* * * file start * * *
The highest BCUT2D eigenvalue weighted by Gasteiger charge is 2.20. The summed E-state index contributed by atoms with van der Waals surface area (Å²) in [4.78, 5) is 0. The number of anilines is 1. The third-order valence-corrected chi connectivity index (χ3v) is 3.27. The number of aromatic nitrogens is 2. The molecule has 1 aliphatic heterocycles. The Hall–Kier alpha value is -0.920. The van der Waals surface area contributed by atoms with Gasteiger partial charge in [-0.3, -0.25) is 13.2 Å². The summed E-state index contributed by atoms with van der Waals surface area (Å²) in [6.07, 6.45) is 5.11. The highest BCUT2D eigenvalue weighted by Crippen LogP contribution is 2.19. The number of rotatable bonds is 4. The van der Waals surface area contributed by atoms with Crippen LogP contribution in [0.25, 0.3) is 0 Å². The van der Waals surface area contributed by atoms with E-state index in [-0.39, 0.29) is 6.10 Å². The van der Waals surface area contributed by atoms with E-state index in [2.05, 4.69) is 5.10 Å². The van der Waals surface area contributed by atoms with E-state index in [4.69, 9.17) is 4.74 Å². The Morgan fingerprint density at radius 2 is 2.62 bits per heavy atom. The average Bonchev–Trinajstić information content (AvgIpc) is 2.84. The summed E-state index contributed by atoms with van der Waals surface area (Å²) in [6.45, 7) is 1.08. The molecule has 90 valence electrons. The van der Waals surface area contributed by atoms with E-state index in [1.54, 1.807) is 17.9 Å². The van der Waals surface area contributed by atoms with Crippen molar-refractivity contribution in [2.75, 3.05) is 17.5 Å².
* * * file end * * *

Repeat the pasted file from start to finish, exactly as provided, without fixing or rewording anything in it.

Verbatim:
The highest BCUT2D eigenvalue weighted by Gasteiger charge is 2.20. The summed E-state index contributed by atoms with van der Waals surface area (Å²) in [4.78, 5) is 0. The number of anilines is 1. The third-order valence-corrected chi connectivity index (χ3v) is 3.27. The number of aromatic nitrogens is 2. The molecule has 1 aliphatic heterocycles. The Hall–Kier alpha value is -0.920. The van der Waals surface area contributed by atoms with Gasteiger partial charge in [-0.3, -0.25) is 13.2 Å². The summed E-state index contributed by atoms with van der Waals surface area (Å²) in [6.07, 6.45) is 5.11. The highest BCUT2D eigenvalue weighted by Crippen LogP contribution is 2.19. The number of rotatable bonds is 4. The van der Waals surface area contributed by atoms with Crippen LogP contribution in [0.25, 0.3) is 0 Å². The van der Waals surface area contributed by atoms with E-state index in [-0.39, 0.29) is 6.10 Å². The van der Waals surface area contributed by atoms with E-state index in [2.05, 4.69) is 5.10 Å². The van der Waals surface area contributed by atoms with E-state index in [4.69, 9.17) is 4.74 Å². The Morgan fingerprint density at radius 2 is 2.62 bits per heavy atom. The average Bonchev–Trinajstić information content (AvgIpc) is 2.84. The summed E-state index contributed by atoms with van der Waals surface area (Å²) in [6.45, 7) is 1.08. The molecule has 90 valence electrons. The van der Waals surface area contributed by atoms with E-state index in [1.54, 1.807) is 17.9 Å². The van der Waals surface area contributed by atoms with Crippen molar-refractivity contribution in [2.75, 3.05) is 17.5 Å².